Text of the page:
I’m a fundraiser. This means, as year-end giving season approaches, I actually get excited when my mailbox fills up with lots of direct mail appeal letters.

I read all of them.

Why? Because I want to see what other fundraisers are doing. I want to observe trends and benchmark what’s happening in the annual fund space. These appeals say a lot about the organizations that sent them – they tell me what they care about and what’s most important during the biggest giving season of the year. Fortunately or unfortunately, they also reveal how savvy the organizations are about fundraising, how much the organization knows about its donors and why they give.

A couple weeks ago, I received what may go down as the most interesting annual fund letter I’ve ever received from an organization. It didn’t have any return address labels, a heart-wrenching story or images to catch my eye. It included a letter, gift form and a stapled two-page report with metrics and numerical results of their programs over the last five years. We’re talking full-color charts and graphs. No narrative. No images aside from graphs.

At first glance, I wondered if the organization sent the appeal to the wrong person.

Guess where that appeal ended up? In mail purgatory.

Mail purgatory is that pile that ends up being “I’ll deal with this when I have time.” It’s mail that doesn’t automatically get filed for action – like bills or my kids’ school permission slips. And it’s not mail that I know I won’t act on – those go in the “circular file.”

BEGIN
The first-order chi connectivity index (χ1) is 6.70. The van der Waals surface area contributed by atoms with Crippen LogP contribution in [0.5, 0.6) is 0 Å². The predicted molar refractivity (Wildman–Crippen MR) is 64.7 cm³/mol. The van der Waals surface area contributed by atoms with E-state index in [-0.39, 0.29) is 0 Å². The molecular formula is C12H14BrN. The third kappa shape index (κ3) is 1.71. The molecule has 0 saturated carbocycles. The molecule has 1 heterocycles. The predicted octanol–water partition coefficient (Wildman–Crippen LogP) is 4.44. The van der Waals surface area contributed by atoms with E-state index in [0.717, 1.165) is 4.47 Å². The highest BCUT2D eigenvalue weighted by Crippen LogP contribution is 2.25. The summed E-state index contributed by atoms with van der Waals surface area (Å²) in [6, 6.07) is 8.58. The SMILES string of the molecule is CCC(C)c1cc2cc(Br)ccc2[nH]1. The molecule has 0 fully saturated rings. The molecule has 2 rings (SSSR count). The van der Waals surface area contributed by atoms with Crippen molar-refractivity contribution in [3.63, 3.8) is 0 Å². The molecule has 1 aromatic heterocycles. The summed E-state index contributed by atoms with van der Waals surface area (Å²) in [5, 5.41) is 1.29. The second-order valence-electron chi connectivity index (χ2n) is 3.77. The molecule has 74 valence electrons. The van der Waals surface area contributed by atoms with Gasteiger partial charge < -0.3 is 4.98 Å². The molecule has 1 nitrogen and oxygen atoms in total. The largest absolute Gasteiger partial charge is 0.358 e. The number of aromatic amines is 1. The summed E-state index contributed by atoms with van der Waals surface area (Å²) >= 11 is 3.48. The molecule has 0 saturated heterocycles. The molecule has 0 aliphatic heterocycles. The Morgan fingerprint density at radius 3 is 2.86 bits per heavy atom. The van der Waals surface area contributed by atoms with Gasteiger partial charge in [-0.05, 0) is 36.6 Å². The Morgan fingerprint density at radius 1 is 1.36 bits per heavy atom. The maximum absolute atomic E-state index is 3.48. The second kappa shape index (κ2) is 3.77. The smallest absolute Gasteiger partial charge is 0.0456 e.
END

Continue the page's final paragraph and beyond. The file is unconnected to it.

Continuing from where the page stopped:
It ended up in mail purgatory because, at first glance, I didn’t understand it. I didn’t have context for what the numbers meant and whether they were reporting good or bad results. I wasn’t sure what the organization wanted me to do as a result of getting the letter and report.

Was any of the information in the appeal wrong or incorrect? Nope.

Was any of it offensive? Not in the least.

I know the organization well, and they do some great things to benefit the people they serve and their community. It’s a shame that the organization spent time and resources on a letter that likely ended up in a lot of mail purgatory piles (or probably, more likely, in the ol’ circular file).

This appeal missed the mark in a big way. In their efforts to show the results of their work, they forgot that donors respond with gifts when they make an emotional connection to the cause.

I know what some of you are thinking: But Heather, what about analytical thinkers and number crunchers? They are donors, too.

And you’re right. I’ve been surrounded by generations of analytical-thinking engineers in my entire life.

But guess how many times I saw my elders reach into their wallet after seeing a chart?


Conversely, guess how many times I saw gifts result when they heard the story of one person and how that person’s life was changed?


So, as you think about your year-end campaign, please utilize an emotional appeal. People give when they can help another person – not when they can help an institution. Your organization isn’t the hero. Your donor is. Directly connect the donor to the beneficiary. For example, if gift support to your organization provides safe and supportive after-school programs for kids like Julia, say, “Your gift will give Julia a safe and supportive place to go after school.”

Your organization may serve an incredible record-breaking 37,642 Julias this year. But your reader can’t conceptualize that. They can, however, picture one Julia. They can picture Julia playing in a safe place with people who care about her well-being.

So, your appeal letter should tell me all about Julia – I should read her story, see her picture and know with certainty what I can do to help her. And if you happen to have really stellar program results this year, maybe you can include an infographic to demonstrate that and appeal to my analytical side. But that graph better show how Julia fits into that big picture.

Otherwise, off to mail purgatory it goes.